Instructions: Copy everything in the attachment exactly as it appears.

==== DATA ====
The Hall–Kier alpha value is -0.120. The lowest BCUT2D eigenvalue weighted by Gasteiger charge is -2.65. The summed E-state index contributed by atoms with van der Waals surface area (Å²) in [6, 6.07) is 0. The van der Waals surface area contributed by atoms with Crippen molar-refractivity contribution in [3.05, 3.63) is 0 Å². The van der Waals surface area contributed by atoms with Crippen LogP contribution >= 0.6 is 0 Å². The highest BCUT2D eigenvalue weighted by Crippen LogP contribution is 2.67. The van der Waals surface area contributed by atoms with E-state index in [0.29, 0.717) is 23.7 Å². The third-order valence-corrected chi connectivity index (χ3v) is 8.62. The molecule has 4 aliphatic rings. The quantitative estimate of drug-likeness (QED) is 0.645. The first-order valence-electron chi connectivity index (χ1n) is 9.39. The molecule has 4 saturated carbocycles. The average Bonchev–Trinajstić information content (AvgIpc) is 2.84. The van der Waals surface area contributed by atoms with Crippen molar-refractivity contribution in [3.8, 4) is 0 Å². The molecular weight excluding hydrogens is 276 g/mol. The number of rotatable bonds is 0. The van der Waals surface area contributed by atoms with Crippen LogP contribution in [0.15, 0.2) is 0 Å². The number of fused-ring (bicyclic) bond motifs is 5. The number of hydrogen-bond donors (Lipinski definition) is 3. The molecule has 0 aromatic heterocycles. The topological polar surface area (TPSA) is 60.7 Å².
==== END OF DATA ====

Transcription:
The Hall–Kier alpha value is -0.120. The lowest BCUT2D eigenvalue weighted by Gasteiger charge is -2.65. The summed E-state index contributed by atoms with van der Waals surface area (Å²) in [6, 6.07) is 0. The van der Waals surface area contributed by atoms with Crippen molar-refractivity contribution in [3.05, 3.63) is 0 Å². The van der Waals surface area contributed by atoms with Crippen LogP contribution >= 0.6 is 0 Å². The highest BCUT2D eigenvalue weighted by Crippen LogP contribution is 2.67. The van der Waals surface area contributed by atoms with E-state index in [0.29, 0.717) is 23.7 Å². The third-order valence-corrected chi connectivity index (χ3v) is 8.62. The molecule has 4 aliphatic rings. The quantitative estimate of drug-likeness (QED) is 0.645. The first-order valence-electron chi connectivity index (χ1n) is 9.39. The molecule has 4 saturated carbocycles. The average Bonchev–Trinajstić information content (AvgIpc) is 2.84. The van der Waals surface area contributed by atoms with Crippen molar-refractivity contribution in [3.8, 4) is 0 Å². The molecular weight excluding hydrogens is 276 g/mol. The number of rotatable bonds is 0. The van der Waals surface area contributed by atoms with Crippen LogP contribution in [0.15, 0.2) is 0 Å². The number of fused-ring (bicyclic) bond motifs is 5. The number of hydrogen-bond donors (Lipinski definition) is 3. The molecule has 0 aromatic heterocycles. The topological polar surface area (TPSA) is 60.7 Å².